One of the most interesting things about when I cooked at the little grill inside of the Nuevo Perico, was the complete and almost horrifying way in which the cantineras treated me after I started working there. For so many years I was just another patron, some other gringo who drank on the weekdays, although my Spanish was much better than most. I watched them come and go and come back sometimes, and they showed me the respect and kindness of a paying customer who tipped and chatted occasionally, but mostly I kept to myself and watched.
All that they had to do to get a tip from me was to serve me in a timely manner.
My contract with the owner of the bar was not unusual other than the fact that I was a gringo, I paid him rent and cooked both for patrons and for passers-by out of the small window facing Calle Sexta. It was an enlightening experience, and just as humbling as I expected it to be, for I knew that the relationships that I had with my fellow drinkers would and did change into a completely different dynamic.
And it did.
They were now customers and were free to reprimand me without reprise, for a burger not quite cooked right, or a small portion that deserved more, and especially for the price of my food. I expected that, and accepted the change.
But the cantineras immediately started referring to me as, "Don David."
‘Don’ is a title, something that is supposedly earned by age and wisdom. I never considered myself to be abundant in either attribute. And their endowment was immediate, no coronation required.
Imagine Cervantes’ Quixote becoming a Don by simply operating a grill out of a bar, having never taken a sword to a windmill!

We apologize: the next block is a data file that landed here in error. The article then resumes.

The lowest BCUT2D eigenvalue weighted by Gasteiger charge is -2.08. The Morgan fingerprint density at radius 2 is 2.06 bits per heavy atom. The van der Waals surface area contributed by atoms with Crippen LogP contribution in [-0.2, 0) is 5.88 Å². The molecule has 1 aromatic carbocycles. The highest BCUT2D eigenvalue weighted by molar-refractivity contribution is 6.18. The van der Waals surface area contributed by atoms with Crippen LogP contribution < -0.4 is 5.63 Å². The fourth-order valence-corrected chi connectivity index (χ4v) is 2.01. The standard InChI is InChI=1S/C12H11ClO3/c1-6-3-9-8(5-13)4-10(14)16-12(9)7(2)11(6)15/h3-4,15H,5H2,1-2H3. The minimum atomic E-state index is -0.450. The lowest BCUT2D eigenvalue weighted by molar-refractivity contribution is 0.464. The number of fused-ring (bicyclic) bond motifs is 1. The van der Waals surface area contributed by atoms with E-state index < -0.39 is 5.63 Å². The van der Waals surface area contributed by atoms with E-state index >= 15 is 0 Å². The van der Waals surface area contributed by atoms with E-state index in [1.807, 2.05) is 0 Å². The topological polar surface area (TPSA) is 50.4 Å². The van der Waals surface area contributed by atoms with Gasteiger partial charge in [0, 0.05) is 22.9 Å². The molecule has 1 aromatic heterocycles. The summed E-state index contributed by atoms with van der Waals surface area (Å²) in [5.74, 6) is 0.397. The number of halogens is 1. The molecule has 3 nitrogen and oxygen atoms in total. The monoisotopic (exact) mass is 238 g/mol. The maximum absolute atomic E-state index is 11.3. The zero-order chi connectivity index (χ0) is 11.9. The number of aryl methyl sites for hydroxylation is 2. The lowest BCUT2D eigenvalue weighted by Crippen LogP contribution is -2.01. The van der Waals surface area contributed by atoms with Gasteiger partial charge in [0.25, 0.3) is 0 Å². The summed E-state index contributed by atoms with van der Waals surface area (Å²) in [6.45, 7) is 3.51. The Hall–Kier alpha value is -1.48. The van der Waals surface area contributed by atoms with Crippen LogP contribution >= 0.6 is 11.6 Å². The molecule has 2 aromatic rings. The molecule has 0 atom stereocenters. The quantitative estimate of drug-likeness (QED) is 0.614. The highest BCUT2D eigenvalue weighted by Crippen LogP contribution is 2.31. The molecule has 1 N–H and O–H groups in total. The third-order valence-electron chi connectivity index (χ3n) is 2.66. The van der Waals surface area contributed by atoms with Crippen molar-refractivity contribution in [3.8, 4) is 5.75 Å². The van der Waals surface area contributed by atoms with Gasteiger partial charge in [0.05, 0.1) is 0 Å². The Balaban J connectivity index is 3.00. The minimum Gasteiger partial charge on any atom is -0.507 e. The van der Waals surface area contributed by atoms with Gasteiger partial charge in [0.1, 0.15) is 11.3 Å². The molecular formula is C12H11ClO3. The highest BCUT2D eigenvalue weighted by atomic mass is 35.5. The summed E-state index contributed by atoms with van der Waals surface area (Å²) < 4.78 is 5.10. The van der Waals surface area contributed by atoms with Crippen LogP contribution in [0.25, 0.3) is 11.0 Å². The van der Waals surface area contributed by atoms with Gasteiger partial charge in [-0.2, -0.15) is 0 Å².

Chapis, my cantinera at La Fuente Cantina, has started to call me, "Don David." I’m not sure how I feel about that, but unlike in the Perico, it has been a gradual thing. Maybe it’s all of the gray hair in my beard, who can say?
It isn’t as horrifying as it was back in the Perico, because it wasn’t so sudden. It’s like aging I suppose - little by little. Or it could be something else.
Maybe I fought a few windmills in recent times.
I saw Don Chuy the other day, his wrinkled face - wizened by so many patient years of waiting - smiled as he left the Perico and he noticed me walking up Sixth Street. We shook hands as we always have, on the not so rare occasion that we cross paths. He would certainly be getting Social Security if he lived in the United States of America, well into his sixties, but up until a week ago, he worked in a hardware store here in Tijuana. For many years he toiled for his patrón, and now his term of indentured servitude was over.
He told me that he finally received his papers from the United States of America that would allow him to travel to Northern California and spend time with his many children scattered across the cities that start with San or Santa something. San Francisco, Santa Cruz, San José, Santa Clara, San Mateo, and so on. This magnificent human being needs some sort of permission to visit cities with names that half of the population of the United States of America struggles to pronounce correctly.
More windmills, I suppose.
He was simply grateful for the opportunity to see his children again. He also assured me that he would be back, and that perhaps we would be lucky enough to toast to a future championship celebrated by our favorite futból team in the Mexican leagues. Atlas.
We have that in common, among other things.
Certainly, there are the windmills.
But I am surely not ready to be called, "Don David".